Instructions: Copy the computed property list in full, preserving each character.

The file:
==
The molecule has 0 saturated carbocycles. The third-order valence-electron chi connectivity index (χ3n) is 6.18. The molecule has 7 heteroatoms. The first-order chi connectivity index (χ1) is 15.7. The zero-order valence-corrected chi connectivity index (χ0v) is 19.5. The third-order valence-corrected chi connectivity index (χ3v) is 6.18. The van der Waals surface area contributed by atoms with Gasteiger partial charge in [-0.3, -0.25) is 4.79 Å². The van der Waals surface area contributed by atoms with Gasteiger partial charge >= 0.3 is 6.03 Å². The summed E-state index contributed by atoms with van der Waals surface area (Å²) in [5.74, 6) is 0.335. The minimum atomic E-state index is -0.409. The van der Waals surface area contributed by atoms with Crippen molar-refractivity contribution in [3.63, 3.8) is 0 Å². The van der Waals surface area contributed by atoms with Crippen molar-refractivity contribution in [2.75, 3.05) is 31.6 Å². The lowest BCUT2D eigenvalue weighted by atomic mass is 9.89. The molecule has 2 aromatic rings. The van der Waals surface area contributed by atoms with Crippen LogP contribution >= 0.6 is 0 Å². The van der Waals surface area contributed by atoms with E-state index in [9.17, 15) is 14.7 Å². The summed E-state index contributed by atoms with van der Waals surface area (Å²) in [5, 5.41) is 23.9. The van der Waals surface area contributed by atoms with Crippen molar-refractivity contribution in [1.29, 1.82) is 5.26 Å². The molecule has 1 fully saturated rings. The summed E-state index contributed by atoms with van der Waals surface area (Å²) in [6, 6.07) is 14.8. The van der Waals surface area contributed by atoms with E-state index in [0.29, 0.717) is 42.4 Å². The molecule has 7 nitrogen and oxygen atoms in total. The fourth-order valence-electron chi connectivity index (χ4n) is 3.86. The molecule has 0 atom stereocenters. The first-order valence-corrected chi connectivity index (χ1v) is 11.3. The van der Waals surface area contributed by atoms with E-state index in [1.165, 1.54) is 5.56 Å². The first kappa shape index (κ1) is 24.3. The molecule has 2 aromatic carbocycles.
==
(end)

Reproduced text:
The molecule has 0 saturated carbocycles. The third-order valence-electron chi connectivity index (χ3n) is 6.18. The molecule has 7 heteroatoms. The first-order chi connectivity index (χ1) is 15.7. The zero-order valence-corrected chi connectivity index (χ0v) is 19.5. The third-order valence-corrected chi connectivity index (χ3v) is 6.18. The van der Waals surface area contributed by atoms with Gasteiger partial charge in [-0.3, -0.25) is 4.79 Å². The van der Waals surface area contributed by atoms with Gasteiger partial charge >= 0.3 is 6.03 Å². The summed E-state index contributed by atoms with van der Waals surface area (Å²) in [5.74, 6) is 0.335. The minimum atomic E-state index is -0.409. The van der Waals surface area contributed by atoms with Crippen molar-refractivity contribution in [3.63, 3.8) is 0 Å². The van der Waals surface area contributed by atoms with Crippen molar-refractivity contribution in [2.75, 3.05) is 31.6 Å². The lowest BCUT2D eigenvalue weighted by atomic mass is 9.89. The molecule has 2 aromatic rings. The van der Waals surface area contributed by atoms with Crippen LogP contribution >= 0.6 is 0 Å². The van der Waals surface area contributed by atoms with E-state index in [9.17, 15) is 14.7 Å². The summed E-state index contributed by atoms with van der Waals surface area (Å²) in [5, 5.41) is 23.9. The van der Waals surface area contributed by atoms with Crippen molar-refractivity contribution in [1.29, 1.82) is 5.26 Å². The molecule has 1 fully saturated rings. The summed E-state index contributed by atoms with van der Waals surface area (Å²) in [6, 6.07) is 14.8. The van der Waals surface area contributed by atoms with E-state index in [0.29, 0.717) is 42.4 Å². The molecule has 7 nitrogen and oxygen atoms in total. The fourth-order valence-electron chi connectivity index (χ4n) is 3.86. The molecule has 0 atom stereocenters. The first-order valence-corrected chi connectivity index (χ1v) is 11.3. The van der Waals surface area contributed by atoms with E-state index in [1.165, 1.54) is 5.56 Å². The first kappa shape index (κ1) is 24.3. The molecule has 2 aromatic carbocycles.